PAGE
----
A Single Man, a short story from Belgium.

Looking back, I think it was a miracle she didn’t run off at the sight of me! Somehow we got talking at the disco and I discovered she lived in a small town near the port city of Kalundborg. Later in the evening we relocated to her cabin where Sine and I got to know each other better. Before disembarking in Denmark we exchanged contact details and ended up becoming pen pals.

Short story Belgium

With Sine on the ferry to Denmark, 1998.

Four years after we met on the ferry I went to Denmark to see her. But any hopes of romance were dashed when Sine told me she wanted things to stay platonic. Since then our contact had been sporadic. So I was more than a little surprised when she got back in touch to say that she was coming to Leuven. Hopelessly idealistic and naïve, I thought it could be the beginning of something. That perhaps our time had finally come. And while things didn’t quite work out that way, it was still great having her around.

“Do what you have to do!!!”

I showed her all my favourite Leuven haunts and we took a day trip to Brussels. When Frodo threw a party at his place in Leuven, I took Sine along and she met the Paktel crew. There were winks and nudges from Ian, an “ooh she’s lovely!’’ from Caroline and genuine warmth from her fellow Scandinavians. Including Heidi, who seemed really happy for me. It was just after midnight when we made our excuses and headed home. I’ll never forget Ronny stopping me in the doorway as we left. “Do what you have to do!!!” he boomed in his deep voice, clamping a hand down firmly on my shoulder.

Visit The Grand Place Brussels.

With Sine at The Grand Place, Brussels. A Single Man, a short story from Belgium.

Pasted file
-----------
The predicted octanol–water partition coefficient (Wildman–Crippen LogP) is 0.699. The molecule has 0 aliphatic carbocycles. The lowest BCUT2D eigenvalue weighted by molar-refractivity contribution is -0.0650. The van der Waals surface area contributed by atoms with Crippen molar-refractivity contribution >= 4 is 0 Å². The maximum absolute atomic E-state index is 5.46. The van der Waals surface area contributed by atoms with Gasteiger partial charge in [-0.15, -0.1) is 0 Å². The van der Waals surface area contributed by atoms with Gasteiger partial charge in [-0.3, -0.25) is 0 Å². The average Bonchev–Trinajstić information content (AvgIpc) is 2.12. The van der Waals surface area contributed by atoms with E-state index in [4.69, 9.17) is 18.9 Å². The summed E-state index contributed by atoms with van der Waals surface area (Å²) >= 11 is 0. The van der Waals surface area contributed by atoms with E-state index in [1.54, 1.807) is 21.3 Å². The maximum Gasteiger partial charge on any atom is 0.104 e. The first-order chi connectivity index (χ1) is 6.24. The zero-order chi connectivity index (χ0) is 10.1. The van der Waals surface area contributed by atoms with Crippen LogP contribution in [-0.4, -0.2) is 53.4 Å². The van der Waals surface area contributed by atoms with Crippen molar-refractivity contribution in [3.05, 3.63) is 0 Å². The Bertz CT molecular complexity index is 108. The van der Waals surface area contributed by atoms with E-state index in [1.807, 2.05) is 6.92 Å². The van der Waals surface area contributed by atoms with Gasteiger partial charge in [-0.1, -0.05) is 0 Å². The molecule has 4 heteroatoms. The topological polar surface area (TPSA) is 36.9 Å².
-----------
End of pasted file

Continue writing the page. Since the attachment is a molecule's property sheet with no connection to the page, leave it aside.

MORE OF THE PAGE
By the time Christmas came around, Sine’s visit had dissolved into a seemingly distant memory. And so I was solo again, at exactly the wrong time of the year. With a sense of loneliness setting in I began seeing Helena, a Paktel Swede who I didn’t even find that attractive. “Oh Leighton, you’re scraping the barrel now!” growled Nikki, while the next day even Heidi was moved to weigh in. “Skippy, you do know Helena really likes you?” she said with a cocked eyebrow, a disapproving tilt of her head.

We’d only been on a couple of dates, but I knew I had to put an end to things before they got messy. When I gently let her down one evening she just glared at me with a quiet, controlled fury. It was the last time she even looked at me, let alone talked to me. I suppose I deserved it.

A Single Man, a short story from Belgium.

On the bright side, the Helena debacle served as the wake up call I’d so badly needed. Taking stock of the past months, I realised that having a girlfriend wasn’t essential. That I should focus on the positives of my strange and amusing Belgian life. “No new flavour of the moment?” cackled Nikki one morning. “Are your dandy days over?” “You’ll meet someone Leighton,” chirped Caroline. “And it’ll happen naturally, just when you least expect it”. Good old Caro, she always had a way of making you feel better. “Thanks” I replied, popping my headphones on.

With a deep breath and a steely resolve I returned to the disgruntled Mr. Boreham, who’d been impatiently waiting on hold. “I’m sorry sir,” I said robotically, “but according to our records your printer is still in transit. I’m going to look into this for you and call you back”. It was a full thirty seconds before I was able to speak again. “Mr. Boreham, if you continue to speak to me like that I have no choice but to end the call”.

‘A Single Man’ is the third part of my short story collection Based In Belgium.

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1 Comment

  • natty4t

    Loving the pics Leighton! I adored hotel professor and the whole vibe of Leuven. Thomas had a cocktail called Custard’s Last Stand. It was ming and he was gutted as ours were fab!

    January 24, 2016 - 10:07 pm Reply